Shareholder disputes and company break-ups

Often the dispute takes on the subtle guise of an unsuitable shareholder; typically one working member is not pulling their weight, has lost interest in the business or has an irreconcilable conflict of interest. People are surprised to learn that they cannot simply confiscate that person’s shares. Once they have paid for their shares they are theirs – for keeps. You cannot simply transfer the business into another company and leave. This is a breach of your duty as a director to act in the best interests of all the shareholders.

Unless your articles contain some provisions for a break-up of the company or there is a separate shareholders’ agreement, the solicitors are going to clear up nicely - you could find yourself spending years in and out of court instead of focusing on building your business.

These are fundamental matters and can be practically addressed by a robust set of articles and a separate document between members detailing the responsibilities of each and the course of action to take if not fulfilled. It won’t necessarily prevent disputes or disagreements but it should provide a pathway to resolution, and can often make people think twice prior to acting foolishly. It is advisable to seek legal advice on drawing up such a document or at the very least, purchasing one online if you are worried about costs.

A commercial solicitor would charge for a comprehensive shareholders’ agreement the small extra fee charged for an appropriate set of articles by an ACRA member. This is a worthwhile investment, for peace of mind alone if nothing else.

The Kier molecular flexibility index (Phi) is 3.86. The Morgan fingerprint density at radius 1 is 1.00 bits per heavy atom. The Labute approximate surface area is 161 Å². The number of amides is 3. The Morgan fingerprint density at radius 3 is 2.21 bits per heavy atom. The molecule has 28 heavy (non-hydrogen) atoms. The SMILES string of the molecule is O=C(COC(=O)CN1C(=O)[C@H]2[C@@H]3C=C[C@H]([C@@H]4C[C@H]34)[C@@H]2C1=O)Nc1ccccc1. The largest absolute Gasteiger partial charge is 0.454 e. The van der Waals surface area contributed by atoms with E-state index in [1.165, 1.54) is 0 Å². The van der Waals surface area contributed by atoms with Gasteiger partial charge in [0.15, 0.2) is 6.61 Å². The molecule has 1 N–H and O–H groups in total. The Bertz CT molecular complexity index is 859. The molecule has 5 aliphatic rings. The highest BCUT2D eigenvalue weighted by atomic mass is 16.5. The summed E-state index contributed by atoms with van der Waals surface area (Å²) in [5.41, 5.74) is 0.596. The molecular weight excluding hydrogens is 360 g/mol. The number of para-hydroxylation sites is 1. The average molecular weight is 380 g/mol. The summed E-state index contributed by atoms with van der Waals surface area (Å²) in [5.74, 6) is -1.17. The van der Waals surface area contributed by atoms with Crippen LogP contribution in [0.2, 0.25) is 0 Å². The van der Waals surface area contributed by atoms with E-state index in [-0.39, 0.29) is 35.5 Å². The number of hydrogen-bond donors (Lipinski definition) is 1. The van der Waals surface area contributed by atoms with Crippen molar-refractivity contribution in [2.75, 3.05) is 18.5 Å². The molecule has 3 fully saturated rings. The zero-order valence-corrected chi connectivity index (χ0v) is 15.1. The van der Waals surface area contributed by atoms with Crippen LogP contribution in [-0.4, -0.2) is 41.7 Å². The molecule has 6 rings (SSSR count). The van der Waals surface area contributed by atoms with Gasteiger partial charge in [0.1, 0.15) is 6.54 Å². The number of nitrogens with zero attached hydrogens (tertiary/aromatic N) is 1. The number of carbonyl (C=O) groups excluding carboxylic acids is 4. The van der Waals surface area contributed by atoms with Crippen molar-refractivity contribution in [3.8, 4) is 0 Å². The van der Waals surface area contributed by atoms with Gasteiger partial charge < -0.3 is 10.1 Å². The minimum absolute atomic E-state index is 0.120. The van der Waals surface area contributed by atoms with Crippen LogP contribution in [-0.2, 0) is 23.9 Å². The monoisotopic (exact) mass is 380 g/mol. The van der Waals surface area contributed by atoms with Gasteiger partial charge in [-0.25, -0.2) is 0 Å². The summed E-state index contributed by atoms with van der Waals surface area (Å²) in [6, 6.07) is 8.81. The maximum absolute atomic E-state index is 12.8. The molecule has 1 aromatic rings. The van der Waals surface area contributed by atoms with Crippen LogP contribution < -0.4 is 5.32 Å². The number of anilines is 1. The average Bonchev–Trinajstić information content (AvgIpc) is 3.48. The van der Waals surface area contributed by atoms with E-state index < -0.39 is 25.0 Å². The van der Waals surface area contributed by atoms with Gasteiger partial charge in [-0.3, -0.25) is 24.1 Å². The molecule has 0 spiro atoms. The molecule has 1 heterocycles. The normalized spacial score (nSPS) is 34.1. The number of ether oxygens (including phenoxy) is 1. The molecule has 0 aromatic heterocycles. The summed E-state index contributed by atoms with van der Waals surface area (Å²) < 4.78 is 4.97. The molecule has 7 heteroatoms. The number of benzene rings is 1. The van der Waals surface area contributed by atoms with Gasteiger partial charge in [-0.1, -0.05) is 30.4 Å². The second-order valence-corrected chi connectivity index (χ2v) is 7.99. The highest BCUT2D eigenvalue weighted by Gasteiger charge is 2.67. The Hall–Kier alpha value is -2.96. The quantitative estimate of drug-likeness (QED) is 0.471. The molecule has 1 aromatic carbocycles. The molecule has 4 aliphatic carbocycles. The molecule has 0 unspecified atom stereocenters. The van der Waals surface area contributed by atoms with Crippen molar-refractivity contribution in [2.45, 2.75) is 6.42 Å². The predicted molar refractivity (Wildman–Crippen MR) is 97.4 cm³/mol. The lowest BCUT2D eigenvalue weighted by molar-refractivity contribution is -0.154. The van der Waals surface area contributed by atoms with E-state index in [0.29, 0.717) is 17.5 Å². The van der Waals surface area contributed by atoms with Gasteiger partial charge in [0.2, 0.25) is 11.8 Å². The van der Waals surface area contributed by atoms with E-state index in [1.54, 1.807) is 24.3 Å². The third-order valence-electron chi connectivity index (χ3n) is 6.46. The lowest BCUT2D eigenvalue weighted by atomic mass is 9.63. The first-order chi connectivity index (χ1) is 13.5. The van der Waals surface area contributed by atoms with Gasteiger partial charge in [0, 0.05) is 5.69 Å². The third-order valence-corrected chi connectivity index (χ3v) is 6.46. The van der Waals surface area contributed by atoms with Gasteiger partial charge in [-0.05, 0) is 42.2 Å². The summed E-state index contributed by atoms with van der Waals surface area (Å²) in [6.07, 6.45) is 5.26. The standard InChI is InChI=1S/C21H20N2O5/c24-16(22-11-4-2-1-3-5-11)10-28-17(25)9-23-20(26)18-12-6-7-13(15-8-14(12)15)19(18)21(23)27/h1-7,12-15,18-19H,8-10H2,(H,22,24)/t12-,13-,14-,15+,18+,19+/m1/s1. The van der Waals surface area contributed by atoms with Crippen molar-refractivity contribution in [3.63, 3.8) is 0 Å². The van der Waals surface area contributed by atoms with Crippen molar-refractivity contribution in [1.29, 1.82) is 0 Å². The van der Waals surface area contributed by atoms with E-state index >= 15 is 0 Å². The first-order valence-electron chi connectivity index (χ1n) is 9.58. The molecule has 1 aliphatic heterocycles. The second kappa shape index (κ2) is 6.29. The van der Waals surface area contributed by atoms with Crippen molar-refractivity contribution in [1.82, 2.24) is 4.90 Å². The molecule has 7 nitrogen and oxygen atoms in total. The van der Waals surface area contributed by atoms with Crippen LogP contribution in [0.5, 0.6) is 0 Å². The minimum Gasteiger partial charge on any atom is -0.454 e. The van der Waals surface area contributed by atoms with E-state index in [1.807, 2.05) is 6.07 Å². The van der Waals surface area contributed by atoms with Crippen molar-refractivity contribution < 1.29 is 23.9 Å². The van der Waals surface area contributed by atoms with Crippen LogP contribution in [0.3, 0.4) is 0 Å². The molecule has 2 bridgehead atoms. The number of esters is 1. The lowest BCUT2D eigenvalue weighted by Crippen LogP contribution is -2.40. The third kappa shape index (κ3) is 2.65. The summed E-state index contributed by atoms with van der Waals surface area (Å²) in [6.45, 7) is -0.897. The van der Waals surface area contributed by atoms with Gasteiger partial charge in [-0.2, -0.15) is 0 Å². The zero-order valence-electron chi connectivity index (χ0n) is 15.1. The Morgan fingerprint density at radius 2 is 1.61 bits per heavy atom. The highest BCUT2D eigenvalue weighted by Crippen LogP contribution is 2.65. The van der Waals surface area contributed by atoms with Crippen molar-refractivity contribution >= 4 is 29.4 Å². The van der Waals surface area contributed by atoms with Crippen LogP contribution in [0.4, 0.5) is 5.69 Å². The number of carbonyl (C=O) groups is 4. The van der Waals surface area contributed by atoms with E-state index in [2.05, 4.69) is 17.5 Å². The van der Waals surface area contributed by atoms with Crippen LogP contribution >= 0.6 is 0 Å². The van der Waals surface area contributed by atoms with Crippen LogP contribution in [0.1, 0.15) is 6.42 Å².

Norman Younger BA(Hons) FCCA is a company formation agent and equity partner in a firm of accountants specialising in helping start-ups. Business int...
Norman is spot on in regards to these pre-prepared articles for your company, it may seem like a time saver, but can place you into tricky situations once you wish to customise it. It really pays to consult an expert accountant each and every time you are forming a company, not only to find out if that is the best business structure for you in the first place, but also on how to do it properly. Don't be fooled by low costs or you will end up with a low cost solution. It's your company, you should decide what is best for it based on the expert advice given to you!
    • N
    • January 19th, 2012

    Quite correct to mention that a limited company may not even be the best structure for a business. At Formations Direct we find that whenever we try to talk people out of buying a company they say "thank you" but I really do want one.

    This actually leads to a point that I make quite often - the need to insure against financial disaster. So, even if it may not be the best tax framework, it could save your bacon by being a limited company.

    Again, one has to look at the whole picture and weigh up the risks of what you are trading in , to come to a decision and there is no substitute for professional advice.
  • O
  • February 21st, 2012
thank you for your post